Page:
LOS GATOS, Calif. Most designers would say they know what a "behavioral" model is or what "cycle-accurate" means. But because such terms are used differently by individuals and companies, the Virtual Socket Interface (VSI) alliance is trying to define a common nomenclature in its latest specification: the System-Level Design Model Taxonomy.
This new document is a product of VSI's System-Level Design Development Working Group (SLD DWG) and is available for public review at VSI's Web site, at www.vsi.org. The authors are requesting e-mail commentary, which can be directed to email@example.com.
The document's intent is to establish a taxonomy, or classification, of the different types of electronic system models. It outlines general modeling concepts, defines supporting terms, and discusses the components of system, architectural, hardware and software models.
"Basically, within the system-level DWG, we felt there was a lot of confusion about terminology," said Mark Genoe, SLD DWG chair and manager at Alcatel Microelectronics. "People are using common terms with different meanings, or different terms to describe the same models."
The working group used a document produced by the Rapid Prototyping of Application Specific Processors (RASSP) program as a starting point. This document, "RASSP VHDL Modeling Terminology and Taxonomy," was released by Lockheed Martin Advanced Technology Laboratories in June 1997.
While the RASSP document tends to focus on signal processing, the SLD DWG extended the terminology to cover a much broader application domain, said Grant Martin, SLD DWG member and senior architect for the R&D organization at Cadence Design Systems. He said the DWG is working to define new types of models.
The document starts by defining "taxonomy axes" that include five characteristics-temporal precision, data precision, functional precision, structural precision and programming abstraction level-as they range from high to low levels of abstraction. The temporal precision axis, for instance, ranges from gate propagation in picoseconds to "partially ordered events," which are specified in terms of precedence but not specific units.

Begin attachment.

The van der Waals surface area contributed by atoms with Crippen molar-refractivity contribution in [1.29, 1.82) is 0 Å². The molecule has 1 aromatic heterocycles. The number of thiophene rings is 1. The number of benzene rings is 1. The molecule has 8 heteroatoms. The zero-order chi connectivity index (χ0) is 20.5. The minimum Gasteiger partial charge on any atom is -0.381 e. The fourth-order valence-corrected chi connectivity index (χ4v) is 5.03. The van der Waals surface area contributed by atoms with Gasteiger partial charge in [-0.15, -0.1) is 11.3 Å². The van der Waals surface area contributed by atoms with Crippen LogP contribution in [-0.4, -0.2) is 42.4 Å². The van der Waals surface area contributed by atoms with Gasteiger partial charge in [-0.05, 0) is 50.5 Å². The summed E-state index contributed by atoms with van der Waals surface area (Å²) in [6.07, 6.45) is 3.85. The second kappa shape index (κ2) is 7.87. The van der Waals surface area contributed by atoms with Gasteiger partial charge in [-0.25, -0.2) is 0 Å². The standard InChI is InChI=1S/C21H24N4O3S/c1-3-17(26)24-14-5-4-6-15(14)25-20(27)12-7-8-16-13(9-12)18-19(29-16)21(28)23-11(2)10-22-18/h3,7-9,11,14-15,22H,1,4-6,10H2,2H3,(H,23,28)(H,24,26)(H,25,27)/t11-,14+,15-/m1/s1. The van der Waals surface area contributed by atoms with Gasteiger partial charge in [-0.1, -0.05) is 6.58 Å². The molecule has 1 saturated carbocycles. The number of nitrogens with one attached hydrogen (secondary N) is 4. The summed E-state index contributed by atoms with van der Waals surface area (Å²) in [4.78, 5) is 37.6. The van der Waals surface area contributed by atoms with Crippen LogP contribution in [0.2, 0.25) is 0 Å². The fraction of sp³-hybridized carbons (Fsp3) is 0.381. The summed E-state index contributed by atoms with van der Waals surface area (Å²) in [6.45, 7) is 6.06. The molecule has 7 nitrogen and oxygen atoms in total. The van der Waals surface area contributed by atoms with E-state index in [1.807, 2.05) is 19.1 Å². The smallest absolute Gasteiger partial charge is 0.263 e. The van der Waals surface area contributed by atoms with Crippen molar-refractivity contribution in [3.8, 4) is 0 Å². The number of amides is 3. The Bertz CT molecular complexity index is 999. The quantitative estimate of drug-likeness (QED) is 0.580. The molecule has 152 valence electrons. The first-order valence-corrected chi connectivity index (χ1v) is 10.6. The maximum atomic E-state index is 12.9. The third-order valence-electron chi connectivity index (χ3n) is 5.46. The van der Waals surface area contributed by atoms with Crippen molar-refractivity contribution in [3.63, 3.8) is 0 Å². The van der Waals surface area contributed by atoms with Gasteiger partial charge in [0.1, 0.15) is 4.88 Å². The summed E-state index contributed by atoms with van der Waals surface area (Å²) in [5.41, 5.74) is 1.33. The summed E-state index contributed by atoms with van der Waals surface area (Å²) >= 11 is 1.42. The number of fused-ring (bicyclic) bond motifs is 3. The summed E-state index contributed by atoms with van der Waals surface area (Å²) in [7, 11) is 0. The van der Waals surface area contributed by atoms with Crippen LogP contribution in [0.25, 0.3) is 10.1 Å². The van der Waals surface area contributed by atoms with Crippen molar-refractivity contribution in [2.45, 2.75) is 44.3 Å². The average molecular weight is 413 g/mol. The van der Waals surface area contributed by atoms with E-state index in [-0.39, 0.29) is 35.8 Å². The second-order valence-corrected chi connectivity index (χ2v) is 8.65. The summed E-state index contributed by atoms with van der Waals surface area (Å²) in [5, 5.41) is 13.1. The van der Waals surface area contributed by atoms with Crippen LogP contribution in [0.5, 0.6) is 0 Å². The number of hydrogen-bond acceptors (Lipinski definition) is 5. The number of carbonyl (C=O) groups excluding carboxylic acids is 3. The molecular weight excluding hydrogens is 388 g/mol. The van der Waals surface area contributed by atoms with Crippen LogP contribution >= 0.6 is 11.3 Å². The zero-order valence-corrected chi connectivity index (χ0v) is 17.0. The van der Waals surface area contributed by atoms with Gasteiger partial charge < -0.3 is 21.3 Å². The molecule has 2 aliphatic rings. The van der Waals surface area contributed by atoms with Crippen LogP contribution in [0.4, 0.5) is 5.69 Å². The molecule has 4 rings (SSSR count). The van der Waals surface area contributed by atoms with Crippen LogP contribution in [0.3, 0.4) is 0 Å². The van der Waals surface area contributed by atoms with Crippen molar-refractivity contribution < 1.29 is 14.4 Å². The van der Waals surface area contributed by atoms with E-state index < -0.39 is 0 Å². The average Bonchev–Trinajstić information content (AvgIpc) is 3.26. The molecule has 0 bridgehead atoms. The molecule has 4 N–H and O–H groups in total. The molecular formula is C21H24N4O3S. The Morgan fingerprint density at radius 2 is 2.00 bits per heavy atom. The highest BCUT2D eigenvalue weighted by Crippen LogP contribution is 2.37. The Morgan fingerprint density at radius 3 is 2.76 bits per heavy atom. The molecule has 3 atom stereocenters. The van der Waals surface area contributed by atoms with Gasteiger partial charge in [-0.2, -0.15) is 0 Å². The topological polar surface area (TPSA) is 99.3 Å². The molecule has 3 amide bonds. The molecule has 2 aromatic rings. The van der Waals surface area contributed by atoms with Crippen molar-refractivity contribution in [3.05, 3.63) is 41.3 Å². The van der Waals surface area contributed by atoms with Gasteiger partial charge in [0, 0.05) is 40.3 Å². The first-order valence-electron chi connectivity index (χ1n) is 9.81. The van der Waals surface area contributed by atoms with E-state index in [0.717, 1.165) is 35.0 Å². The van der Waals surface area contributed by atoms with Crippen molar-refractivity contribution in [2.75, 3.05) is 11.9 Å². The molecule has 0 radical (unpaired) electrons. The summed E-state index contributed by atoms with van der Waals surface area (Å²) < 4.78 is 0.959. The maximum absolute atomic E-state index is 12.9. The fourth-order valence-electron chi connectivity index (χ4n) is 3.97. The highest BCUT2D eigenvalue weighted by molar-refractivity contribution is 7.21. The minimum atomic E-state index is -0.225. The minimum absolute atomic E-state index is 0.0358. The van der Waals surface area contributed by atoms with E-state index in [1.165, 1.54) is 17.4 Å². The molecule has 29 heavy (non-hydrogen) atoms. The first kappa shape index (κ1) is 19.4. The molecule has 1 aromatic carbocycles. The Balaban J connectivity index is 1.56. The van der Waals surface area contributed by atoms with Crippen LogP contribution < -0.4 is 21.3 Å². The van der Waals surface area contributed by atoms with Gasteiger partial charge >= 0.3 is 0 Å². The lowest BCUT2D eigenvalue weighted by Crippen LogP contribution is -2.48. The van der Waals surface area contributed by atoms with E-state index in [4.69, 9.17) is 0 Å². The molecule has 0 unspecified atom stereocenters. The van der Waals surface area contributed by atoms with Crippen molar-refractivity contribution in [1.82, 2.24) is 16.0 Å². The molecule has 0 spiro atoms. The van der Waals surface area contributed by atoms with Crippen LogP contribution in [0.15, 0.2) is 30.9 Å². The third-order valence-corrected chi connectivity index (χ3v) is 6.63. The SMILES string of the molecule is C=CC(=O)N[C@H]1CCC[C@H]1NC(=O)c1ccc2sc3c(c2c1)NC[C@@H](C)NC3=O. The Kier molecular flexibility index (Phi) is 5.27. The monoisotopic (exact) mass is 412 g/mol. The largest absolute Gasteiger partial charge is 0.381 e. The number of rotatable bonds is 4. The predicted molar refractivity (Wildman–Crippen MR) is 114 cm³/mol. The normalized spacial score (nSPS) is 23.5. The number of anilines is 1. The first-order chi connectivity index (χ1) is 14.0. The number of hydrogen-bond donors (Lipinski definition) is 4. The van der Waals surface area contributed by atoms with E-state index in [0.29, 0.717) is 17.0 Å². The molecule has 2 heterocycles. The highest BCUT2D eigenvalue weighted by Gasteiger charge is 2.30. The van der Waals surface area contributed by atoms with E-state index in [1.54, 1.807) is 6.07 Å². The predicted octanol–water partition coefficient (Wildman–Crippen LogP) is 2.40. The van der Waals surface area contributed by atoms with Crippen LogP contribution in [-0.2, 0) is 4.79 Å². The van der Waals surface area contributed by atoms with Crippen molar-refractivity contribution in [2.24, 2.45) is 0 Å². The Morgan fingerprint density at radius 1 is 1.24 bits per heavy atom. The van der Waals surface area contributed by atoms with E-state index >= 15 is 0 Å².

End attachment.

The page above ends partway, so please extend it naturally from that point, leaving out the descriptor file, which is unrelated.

The temporal precision axis also provides definitions for such terms as system-event accurate, token-cycle accurate, instruction-cycle accurate, cycle-approximate accurate, and cycle accurate. The latter term, for example, is defined as the level at which cycle counts are available for each instruction that is processed according to a regular system clock.
The data precision axis ranges from bit logical values to "tokens," a level at which there are no implementation details at all. The functional precision axis ranges from Boolean operations to mathematical relationships. The structural precision axis ranges from full implementation to "black box" representations.
The software programming precision axis represents the granularity of the software instructions that are interpreted by the model of a hardware component. Levels of resolution range from object code to "major modes," in which the software is described in terms of searching, tracking, or initialization.
A section on general modeling concepts defines three model classes-behavioral, functional nd structural. A behavioral model describes the function and timing of a component without defining an implementation. A functional model also has no implementation, but describes function only. A structural model is expressed in terms of interconnections of components.
While common usage assumes that a "behavioral" model is at a higher level of abstraction than a "structural" model, the VSI document notes that all three model types can exist at any level of abstraction.
It goes on to describe specialized model classes. It begins a discussion of computational models by describing a data-flow graph model, leaving other types of computational models to be defined in future versions.
The spec defines terms used to describe models of digital systems, such as "executable specification," which denotes a behavioral description as seen from the object's interface when executed in a computer simulation.
Specified architectural models include token-based performance, abstract-behavioral, data-flow graph and instruction-set architecture. Hardware models range from a detailed behavioral model to a circuit-level model. Software models range from pseudo-code to object code.
A final section of the document defines a long list of "supporting terms."
SLD DWG members who contributed to the document represent such companies as Lockheed Martin, Cadence, Fujitsu, Alcatel, Rockwell, Nortel, ARM, Sony, Nokia, ECSI, Synopsys, Mentor Graphics, Easics, National Semiconductor, SES, Symbios and Philips.